The theme song of the Anna Nicole Smith saga should be a tweak on Warren Zevon's "Lawyers, Guns and Money." Substitute drugs for guns.
On Friday, you read here exclusively about Anna Nicole's shrink and best friend sending a fax to a Los Angeles doctor asking for at least five different kinds of major painkillers in high doses. She wanted them to be sent by courier to the Bahamas, where Smith had just given birth to a baby girl and lost her son to a methadone overdose. That was Sept. 15, 2006.
Until Friday, other media outlets had set up Dr. Sandeep Kapoor as the culprit in Smith's drug addiction. But it was Dr. Kapoor who turned down the request from Dr. Khristine Eroshevich.
The latter doctor now identifies herself as "Kris" in most communications, especially with "Entertainment Tonight," where she has sold a lot of "exclusive" interviews.
Suddenly Kapoor is out of the running as Dr. Feelgood, and Eroshevich is in. On Thursday night, this column received letters from both her lawyer and a lawyer for Howard K. Stern claiming that Dr. Eroshevich's fax to Dr. Kapoor was "confidential."
Bruce Ross said he was representing Stern, executor of the estate of "Anna Nichole Smith." Ross didn't even know the spelling of the deceased's name, even though she may be the most famous person in the world right now.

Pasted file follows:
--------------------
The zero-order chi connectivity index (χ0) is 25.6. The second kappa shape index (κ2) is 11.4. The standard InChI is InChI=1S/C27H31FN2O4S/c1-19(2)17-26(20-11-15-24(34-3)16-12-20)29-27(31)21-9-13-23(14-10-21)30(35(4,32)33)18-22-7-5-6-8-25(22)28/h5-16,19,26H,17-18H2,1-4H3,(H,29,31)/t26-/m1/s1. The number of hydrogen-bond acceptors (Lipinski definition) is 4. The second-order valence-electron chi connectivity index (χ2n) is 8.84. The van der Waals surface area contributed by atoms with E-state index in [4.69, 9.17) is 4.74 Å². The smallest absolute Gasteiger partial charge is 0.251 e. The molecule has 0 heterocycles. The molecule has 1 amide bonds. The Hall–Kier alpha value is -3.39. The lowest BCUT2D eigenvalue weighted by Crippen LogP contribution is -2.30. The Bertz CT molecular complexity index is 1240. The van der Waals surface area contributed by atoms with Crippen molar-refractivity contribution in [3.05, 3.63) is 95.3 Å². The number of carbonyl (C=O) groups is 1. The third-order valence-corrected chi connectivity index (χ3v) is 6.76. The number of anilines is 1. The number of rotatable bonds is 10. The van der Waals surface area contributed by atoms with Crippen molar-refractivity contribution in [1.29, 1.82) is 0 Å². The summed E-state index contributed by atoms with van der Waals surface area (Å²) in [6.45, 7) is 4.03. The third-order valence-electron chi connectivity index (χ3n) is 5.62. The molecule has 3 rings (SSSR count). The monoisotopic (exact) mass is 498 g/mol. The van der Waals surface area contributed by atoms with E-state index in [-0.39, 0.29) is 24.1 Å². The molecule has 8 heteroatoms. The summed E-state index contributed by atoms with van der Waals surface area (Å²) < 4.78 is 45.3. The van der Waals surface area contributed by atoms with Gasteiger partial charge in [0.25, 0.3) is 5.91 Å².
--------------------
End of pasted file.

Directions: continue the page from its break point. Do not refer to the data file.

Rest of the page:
That's not a good sign.
But clearly, Stern is more afraid of that toxicology report from the Florida medical examiner than anything else.
In the meantime, Larry Birkhead has just fired his lawyer, Debra Opri, after months of fighting with her. Readers of this column know that Birkhead and Opri didn't get along, didn't agree on her media involvement or course of action with Stern.
Opri likes to be on TV; Birkhead desired a different approach. Of course, when DNA results come in this week, Birkhead may be in a much stronger position than ever before.
Birkhead, by the way, is probably not on the good side of "Entertainment Tonight" anyway. He sued them several years ago, along with actress Ashley Judd, claiming they had maligned him over an article he had written about Judd in USA Today. The suit was settled out of court.
Bobby Kennedy Jr., often talked about now as a player in New York state politics after years of lying low, is going the route of Al Gore.
Kennedy, an avowed environmentalist for years associated with National Resources Defense Council and Riverkeeper, has authorized a documentary to be made based on his book "Crimes Against Nature."
The film will be directed by Angus Yates, written by Clara Bingham and produced by Yates and Bingham with Timothy Rockwood and Sarah Johnson Redlich. Los Angeles attorney Bill Grantham is the executive producer.
Their company will make it, even though Kennedy's sister, Rory, is a well-known, established and respected documentary filmmaker.
Yates carries his own journalistic pedigree. He is the stepson of legendary CBS newsman Mike Wallace. His company, Newsmaker Productions, is named as an homage to Wallace's old company.
Kennedy, like Gore, will be a featured player in the film, which is expected to be in theaters before the November 2008 elections.